Using your analogy, he is letting them in but not showing them where the secret hidden door leading to the stash of evidence. The burden of proof is on the accuser, not the accused.
 

fdiaz78

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Just plead that he forgot where he stored them. Everyone at the IRS is allowed to say "I forget" or "I can't recollect" or "I don't remember" when asked why the persecuted conservatives or who told them to do it. Why can't a regular person plead ignorance just like the government?

I know right. Absolutely blows my mind how these professional liars are so brazen. They are actually refusing to say who told them to target conservatives. Even liberals are having a hard time defending this crap.
 

aL Mac

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Serious question... what if he, or someone in the future, really doesn't remember the password or for some reason can no longer unlock it? Do we lock him up and throw away the key too? Without a trial?
 

CEpeep

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People who hide data under encryption are usually doing it because they're afriad that what they're doing is wrong and they don't want to get caught. So yeah, he's obviously got something to hide and so do most people who encrypt data. They're all pretty suspicious, if you ask me.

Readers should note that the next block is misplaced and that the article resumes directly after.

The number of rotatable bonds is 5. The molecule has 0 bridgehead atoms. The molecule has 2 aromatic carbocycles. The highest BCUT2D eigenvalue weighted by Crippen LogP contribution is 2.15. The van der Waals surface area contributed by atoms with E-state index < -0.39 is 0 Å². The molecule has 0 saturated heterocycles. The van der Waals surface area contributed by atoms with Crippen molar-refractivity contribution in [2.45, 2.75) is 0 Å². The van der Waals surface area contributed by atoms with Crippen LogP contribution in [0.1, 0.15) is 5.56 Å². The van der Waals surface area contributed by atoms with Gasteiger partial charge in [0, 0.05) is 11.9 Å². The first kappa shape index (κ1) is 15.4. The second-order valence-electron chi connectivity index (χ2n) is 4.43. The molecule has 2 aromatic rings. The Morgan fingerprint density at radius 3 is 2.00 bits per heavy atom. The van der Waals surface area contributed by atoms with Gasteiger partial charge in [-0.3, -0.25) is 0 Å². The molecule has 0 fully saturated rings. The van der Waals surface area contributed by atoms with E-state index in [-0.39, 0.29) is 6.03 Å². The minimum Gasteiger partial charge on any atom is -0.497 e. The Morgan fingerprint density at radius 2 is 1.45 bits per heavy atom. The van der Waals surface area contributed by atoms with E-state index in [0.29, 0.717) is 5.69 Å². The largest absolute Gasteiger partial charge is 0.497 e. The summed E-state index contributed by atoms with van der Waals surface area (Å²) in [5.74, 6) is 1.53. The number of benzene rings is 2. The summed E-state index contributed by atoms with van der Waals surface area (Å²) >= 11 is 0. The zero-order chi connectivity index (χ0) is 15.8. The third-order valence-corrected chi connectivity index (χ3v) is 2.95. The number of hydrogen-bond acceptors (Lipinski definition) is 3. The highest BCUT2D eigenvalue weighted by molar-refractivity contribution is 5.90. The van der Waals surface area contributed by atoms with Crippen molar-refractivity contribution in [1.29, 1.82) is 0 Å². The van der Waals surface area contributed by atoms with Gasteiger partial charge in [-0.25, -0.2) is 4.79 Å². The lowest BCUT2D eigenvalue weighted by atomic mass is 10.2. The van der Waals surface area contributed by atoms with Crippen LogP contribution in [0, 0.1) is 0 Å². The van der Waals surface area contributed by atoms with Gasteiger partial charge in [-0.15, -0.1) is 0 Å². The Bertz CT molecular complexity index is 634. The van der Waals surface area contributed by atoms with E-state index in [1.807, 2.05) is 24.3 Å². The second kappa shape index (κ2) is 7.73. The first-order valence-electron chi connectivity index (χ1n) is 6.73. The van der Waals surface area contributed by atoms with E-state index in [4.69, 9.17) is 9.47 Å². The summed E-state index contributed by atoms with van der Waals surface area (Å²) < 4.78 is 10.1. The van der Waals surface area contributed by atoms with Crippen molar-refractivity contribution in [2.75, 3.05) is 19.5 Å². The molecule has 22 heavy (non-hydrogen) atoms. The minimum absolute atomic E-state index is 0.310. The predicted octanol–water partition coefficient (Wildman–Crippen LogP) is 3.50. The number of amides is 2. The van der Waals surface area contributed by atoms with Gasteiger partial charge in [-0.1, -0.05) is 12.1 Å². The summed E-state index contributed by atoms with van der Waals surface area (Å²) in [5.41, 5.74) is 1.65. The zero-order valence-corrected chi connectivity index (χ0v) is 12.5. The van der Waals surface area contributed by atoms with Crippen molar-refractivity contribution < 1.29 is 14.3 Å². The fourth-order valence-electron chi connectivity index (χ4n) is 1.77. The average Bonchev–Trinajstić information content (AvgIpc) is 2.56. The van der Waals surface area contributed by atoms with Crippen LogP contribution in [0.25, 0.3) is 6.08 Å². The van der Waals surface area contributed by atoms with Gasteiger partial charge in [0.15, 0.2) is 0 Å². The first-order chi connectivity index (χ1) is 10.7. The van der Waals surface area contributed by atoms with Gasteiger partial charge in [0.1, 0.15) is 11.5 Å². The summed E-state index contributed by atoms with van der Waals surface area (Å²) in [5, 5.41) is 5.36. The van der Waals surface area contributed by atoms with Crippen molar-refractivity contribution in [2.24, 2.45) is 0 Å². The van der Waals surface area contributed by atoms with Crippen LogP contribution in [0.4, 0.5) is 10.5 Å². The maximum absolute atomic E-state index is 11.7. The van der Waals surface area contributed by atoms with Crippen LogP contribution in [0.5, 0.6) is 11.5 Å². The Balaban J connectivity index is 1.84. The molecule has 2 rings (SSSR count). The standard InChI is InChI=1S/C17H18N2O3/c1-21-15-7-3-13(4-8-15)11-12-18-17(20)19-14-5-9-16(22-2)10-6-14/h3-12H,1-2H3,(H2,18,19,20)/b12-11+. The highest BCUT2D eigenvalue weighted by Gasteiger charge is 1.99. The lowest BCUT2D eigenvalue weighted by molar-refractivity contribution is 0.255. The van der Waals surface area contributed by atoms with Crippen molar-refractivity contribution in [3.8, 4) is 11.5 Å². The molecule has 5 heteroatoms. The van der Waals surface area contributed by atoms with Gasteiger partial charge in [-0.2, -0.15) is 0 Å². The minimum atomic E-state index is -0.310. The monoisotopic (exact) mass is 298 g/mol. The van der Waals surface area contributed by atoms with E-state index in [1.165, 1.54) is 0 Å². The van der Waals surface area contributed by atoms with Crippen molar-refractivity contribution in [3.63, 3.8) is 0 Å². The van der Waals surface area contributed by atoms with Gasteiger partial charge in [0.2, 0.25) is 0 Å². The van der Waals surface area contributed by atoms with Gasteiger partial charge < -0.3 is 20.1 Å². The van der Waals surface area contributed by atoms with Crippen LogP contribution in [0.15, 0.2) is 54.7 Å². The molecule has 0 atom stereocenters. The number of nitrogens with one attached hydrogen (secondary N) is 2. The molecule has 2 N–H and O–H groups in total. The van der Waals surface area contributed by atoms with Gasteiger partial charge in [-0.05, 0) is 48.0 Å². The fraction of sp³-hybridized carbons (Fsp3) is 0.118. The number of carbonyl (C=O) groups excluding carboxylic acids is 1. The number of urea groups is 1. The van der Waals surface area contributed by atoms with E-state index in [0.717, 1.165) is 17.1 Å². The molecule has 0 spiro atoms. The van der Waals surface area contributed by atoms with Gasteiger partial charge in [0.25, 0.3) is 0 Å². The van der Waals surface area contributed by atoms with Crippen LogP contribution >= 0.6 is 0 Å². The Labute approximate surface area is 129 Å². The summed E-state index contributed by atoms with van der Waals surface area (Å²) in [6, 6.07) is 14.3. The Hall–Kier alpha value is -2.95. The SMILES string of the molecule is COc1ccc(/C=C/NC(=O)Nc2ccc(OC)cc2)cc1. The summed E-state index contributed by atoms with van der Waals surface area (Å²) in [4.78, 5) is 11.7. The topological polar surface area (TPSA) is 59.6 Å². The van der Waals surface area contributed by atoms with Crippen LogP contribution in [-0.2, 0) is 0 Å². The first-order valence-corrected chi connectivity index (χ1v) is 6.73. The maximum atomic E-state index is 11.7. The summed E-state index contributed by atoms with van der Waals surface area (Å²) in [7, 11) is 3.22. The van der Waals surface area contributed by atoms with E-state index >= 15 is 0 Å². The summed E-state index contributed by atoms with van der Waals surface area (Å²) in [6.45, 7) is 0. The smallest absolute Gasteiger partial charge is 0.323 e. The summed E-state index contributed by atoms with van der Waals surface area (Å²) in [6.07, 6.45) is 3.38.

Subtle trolling. I like it.
 

Serpent

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DId anyone actually read the article?

If you read the posts, then you'd know that people have.

Question is, do you still have the ability to plead the fifth, when they have enough to evidence to convict. I would think so, because it's there to prevent you from convicting yourself.

Now if they already have the evidence, then why are they pushing it? Either they want a harsher punishment, or they don't think they have enough. If the former, and you can't plead the fifth, then I can understand, but that seems nonsensical, because you don't "know" until judgement is passed, and if it's passed, then that's it. It's already passed. If it's the latter, then they haven't proven him guilty yet.
 

lcpiper

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I agree with the judge.

They have proof he is a scumbag, they have enough to convict and the judge sees this. Now they want the rest of the data so they can levy the punishment on how many counts of kiddie porn this scumbag is guilty of committing.

It's no longer a question of guilt or innocence, it's a question of just how bad he was.
 

LeninGHOLA

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I agree with the judge.

They have proof he is a scumbag, they have enough to convict and the judge sees this. Now they want the rest of the data so they can levy the punishment on how many counts of kiddie porn this scumbag is guilty of committing.

It's no longer a question of guilt or innocence, it's a question of just how bad he was.

You still need a conviction to prove guilt. That said, I hope they ship him to the prison planet if he is truly guilty.
 

Kueller

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Pop question hot shot, you're going to jail for the rest of your life, would you rather be there for:
1. Contempt of court
2. Child porn

Yeah, I wouldn't decrypt those drives either...